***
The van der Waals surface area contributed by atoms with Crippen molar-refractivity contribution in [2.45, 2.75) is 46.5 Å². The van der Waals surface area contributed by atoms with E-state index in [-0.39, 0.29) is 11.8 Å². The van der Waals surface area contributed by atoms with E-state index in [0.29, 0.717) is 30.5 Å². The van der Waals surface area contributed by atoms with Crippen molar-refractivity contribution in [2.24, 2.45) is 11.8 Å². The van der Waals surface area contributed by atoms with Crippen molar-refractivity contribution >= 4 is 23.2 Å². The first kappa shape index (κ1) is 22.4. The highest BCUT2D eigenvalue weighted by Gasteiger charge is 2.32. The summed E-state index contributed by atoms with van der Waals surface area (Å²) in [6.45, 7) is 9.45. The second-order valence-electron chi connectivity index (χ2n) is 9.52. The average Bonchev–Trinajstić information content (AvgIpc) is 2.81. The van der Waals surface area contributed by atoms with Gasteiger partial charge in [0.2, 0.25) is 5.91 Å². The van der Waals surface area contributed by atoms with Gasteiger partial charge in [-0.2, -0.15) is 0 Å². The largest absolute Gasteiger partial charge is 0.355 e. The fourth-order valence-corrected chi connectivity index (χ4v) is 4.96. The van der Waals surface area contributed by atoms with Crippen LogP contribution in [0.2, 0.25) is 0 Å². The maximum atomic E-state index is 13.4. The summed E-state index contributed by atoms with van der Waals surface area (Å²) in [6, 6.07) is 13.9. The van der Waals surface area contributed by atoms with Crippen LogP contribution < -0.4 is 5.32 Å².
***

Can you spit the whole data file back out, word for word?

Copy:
The van der Waals surface area contributed by atoms with Crippen molar-refractivity contribution in [2.45, 2.75) is 46.5 Å². The van der Waals surface area contributed by atoms with E-state index in [-0.39, 0.29) is 11.8 Å². The van der Waals surface area contributed by atoms with E-state index in [0.29, 0.717) is 30.5 Å². The van der Waals surface area contributed by atoms with Crippen molar-refractivity contribution in [2.24, 2.45) is 11.8 Å². The van der Waals surface area contributed by atoms with Crippen molar-refractivity contribution >= 4 is 23.2 Å². The first kappa shape index (κ1) is 22.4. The highest BCUT2D eigenvalue weighted by Gasteiger charge is 2.32. The summed E-state index contributed by atoms with van der Waals surface area (Å²) in [6.45, 7) is 9.45. The second-order valence-electron chi connectivity index (χ2n) is 9.52. The average Bonchev–Trinajstić information content (AvgIpc) is 2.81. The van der Waals surface area contributed by atoms with Gasteiger partial charge in [0.2, 0.25) is 5.91 Å². The van der Waals surface area contributed by atoms with Gasteiger partial charge in [-0.2, -0.15) is 0 Å². The largest absolute Gasteiger partial charge is 0.355 e. The fourth-order valence-corrected chi connectivity index (χ4v) is 4.96. The van der Waals surface area contributed by atoms with Crippen LogP contribution in [0.2, 0.25) is 0 Å². The maximum atomic E-state index is 13.4. The summed E-state index contributed by atoms with van der Waals surface area (Å²) in [6, 6.07) is 13.9. The van der Waals surface area contributed by atoms with Crippen LogP contribution < -0.4 is 5.32 Å².